Senior indigenous students were given an insight into life as an academic researcher, as well as provided with an overview of light-based imaging in the body, following an outreach presentation undertaken by CNBP’s Dr Annemarie Nadort at Macquarie University.
Dr Nadort’s presentation (the challenge of exploring blood as it circulates through the body) and hands-on demonstration of a clinical micro-circulation imager supported Walanga Muru’s ‘Camp Aspire’ program. Camp Aspire sees approximately fifty Aboriginal and Torres Strait Islander students (in Year 11/12) spend three days at Macquarie University to discover tertiary options, explore the campus and make potential connections related to future study.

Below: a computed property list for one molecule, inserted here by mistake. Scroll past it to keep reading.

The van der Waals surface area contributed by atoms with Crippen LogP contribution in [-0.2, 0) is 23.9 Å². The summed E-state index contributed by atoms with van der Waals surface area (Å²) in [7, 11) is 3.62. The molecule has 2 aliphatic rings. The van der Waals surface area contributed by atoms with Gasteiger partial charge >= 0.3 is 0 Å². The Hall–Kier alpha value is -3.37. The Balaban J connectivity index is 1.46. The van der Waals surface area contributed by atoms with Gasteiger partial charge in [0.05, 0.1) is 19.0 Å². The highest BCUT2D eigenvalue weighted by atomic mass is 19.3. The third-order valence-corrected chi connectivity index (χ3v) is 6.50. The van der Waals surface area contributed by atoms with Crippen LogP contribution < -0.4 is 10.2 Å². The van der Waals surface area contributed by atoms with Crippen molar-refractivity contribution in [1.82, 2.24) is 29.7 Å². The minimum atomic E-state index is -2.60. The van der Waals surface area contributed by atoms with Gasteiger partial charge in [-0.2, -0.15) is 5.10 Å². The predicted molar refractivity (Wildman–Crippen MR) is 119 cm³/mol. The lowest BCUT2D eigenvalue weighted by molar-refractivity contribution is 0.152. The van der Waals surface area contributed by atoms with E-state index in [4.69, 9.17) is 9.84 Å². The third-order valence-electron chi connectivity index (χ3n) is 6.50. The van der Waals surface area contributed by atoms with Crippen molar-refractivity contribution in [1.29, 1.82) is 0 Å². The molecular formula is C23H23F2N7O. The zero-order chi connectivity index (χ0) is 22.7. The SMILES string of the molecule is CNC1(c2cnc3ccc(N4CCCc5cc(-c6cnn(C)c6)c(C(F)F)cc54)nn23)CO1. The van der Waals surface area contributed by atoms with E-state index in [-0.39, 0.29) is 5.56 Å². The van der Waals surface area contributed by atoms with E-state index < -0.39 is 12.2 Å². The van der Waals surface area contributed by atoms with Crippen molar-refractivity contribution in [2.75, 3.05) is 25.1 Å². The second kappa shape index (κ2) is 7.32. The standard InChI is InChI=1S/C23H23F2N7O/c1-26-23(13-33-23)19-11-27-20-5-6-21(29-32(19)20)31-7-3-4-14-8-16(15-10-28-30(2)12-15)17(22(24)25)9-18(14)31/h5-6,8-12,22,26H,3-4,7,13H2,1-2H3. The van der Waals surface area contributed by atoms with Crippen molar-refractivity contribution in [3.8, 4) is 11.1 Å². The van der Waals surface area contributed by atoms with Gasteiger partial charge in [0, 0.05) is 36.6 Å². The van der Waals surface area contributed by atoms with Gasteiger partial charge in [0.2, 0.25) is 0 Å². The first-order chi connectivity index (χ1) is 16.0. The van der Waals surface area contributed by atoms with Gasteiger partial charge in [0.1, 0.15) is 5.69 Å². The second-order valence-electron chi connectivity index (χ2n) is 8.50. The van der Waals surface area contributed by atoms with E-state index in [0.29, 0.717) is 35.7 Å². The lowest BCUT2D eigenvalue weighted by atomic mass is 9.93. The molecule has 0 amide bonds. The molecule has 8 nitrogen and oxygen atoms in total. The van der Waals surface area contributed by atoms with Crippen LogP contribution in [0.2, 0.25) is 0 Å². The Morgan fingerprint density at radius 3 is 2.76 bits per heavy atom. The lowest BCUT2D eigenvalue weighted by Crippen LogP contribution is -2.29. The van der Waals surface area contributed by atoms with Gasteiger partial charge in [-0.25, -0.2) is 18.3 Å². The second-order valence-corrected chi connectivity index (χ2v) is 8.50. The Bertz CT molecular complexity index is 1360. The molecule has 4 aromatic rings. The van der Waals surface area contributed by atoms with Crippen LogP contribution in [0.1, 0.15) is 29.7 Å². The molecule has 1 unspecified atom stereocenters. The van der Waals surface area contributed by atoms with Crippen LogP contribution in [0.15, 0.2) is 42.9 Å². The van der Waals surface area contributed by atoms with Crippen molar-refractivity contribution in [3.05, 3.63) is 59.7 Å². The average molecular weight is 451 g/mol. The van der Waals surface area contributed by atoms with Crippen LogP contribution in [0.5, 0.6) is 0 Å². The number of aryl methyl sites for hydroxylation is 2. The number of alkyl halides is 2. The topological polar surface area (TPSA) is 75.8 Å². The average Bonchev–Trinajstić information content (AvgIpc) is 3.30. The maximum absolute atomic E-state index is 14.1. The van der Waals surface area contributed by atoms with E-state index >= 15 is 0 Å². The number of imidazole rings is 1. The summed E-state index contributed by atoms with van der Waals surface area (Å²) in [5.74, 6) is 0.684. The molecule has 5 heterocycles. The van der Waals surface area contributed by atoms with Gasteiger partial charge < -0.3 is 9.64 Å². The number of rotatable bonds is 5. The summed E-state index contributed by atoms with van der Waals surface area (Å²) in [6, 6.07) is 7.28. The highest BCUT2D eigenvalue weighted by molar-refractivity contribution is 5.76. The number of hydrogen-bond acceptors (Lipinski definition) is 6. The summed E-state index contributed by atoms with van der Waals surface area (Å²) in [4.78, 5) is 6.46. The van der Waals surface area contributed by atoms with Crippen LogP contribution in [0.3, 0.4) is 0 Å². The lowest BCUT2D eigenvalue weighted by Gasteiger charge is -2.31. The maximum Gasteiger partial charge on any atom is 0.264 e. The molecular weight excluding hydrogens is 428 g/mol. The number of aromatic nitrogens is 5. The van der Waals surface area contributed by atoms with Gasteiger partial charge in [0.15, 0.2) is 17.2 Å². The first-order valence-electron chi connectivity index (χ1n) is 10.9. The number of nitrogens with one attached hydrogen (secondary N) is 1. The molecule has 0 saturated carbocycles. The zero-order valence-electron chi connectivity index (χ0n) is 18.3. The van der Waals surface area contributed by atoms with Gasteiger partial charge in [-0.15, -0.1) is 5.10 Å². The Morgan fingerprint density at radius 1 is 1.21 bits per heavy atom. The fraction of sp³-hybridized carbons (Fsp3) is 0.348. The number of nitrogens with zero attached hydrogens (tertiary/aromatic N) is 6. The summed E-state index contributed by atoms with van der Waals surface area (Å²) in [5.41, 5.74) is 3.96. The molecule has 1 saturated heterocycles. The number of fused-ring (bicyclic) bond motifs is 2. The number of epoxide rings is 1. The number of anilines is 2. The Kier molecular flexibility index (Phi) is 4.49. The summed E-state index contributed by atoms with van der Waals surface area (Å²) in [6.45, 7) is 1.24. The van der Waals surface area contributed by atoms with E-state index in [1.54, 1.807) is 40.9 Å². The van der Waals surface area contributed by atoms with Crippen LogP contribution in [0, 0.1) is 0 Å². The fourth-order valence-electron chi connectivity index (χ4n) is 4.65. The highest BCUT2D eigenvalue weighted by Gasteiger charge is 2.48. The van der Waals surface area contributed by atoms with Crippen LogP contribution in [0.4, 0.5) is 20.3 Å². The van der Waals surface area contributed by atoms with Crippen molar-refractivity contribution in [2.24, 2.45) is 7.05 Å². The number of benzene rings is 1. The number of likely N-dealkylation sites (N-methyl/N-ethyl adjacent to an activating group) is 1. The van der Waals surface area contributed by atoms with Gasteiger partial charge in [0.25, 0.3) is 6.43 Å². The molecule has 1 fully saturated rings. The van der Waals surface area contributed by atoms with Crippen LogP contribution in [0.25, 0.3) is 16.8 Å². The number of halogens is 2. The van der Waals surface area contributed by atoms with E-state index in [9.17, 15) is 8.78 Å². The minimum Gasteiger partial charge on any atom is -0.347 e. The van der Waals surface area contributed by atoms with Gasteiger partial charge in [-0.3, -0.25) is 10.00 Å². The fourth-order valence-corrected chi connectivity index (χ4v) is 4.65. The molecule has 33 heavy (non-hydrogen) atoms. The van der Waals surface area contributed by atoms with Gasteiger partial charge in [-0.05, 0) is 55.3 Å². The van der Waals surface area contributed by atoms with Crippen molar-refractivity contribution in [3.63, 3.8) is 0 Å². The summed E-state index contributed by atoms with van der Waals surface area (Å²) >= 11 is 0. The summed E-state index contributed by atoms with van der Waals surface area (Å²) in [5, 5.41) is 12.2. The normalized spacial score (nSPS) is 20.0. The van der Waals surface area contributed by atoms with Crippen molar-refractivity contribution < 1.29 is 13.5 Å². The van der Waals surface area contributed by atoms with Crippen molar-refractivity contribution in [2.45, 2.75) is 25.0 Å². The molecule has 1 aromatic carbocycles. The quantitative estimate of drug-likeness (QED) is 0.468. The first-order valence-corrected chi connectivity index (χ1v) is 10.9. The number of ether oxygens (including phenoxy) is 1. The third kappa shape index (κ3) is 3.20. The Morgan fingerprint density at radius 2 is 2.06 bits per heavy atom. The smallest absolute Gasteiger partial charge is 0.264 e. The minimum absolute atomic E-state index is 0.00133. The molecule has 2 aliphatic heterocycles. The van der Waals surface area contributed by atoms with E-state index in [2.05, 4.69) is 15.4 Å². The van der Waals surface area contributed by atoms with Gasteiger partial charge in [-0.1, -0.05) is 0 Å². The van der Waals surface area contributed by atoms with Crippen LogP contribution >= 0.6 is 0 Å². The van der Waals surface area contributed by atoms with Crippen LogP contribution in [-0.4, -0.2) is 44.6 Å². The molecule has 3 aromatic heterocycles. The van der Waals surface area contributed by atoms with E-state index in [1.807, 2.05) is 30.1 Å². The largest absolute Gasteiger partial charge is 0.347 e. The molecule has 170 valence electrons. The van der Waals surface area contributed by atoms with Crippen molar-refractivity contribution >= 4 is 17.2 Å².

“I hope to inspire students with my research journey as well as to show them that a science degree can help open multiple doors when it comes to future career options,” says Dr Nadort. “The skills you learn at University are valuable and will stand you in good stead regardless of what you end up doing.”
Co-presenting the outreach session with Dr Nadort was Macquarie University’s Professor Orsola De Marco. She spoke to students about her own career journey as an astrophysicist and discussed the importance of tackling gender imbalance by encouraging more women to undertake STEM related study.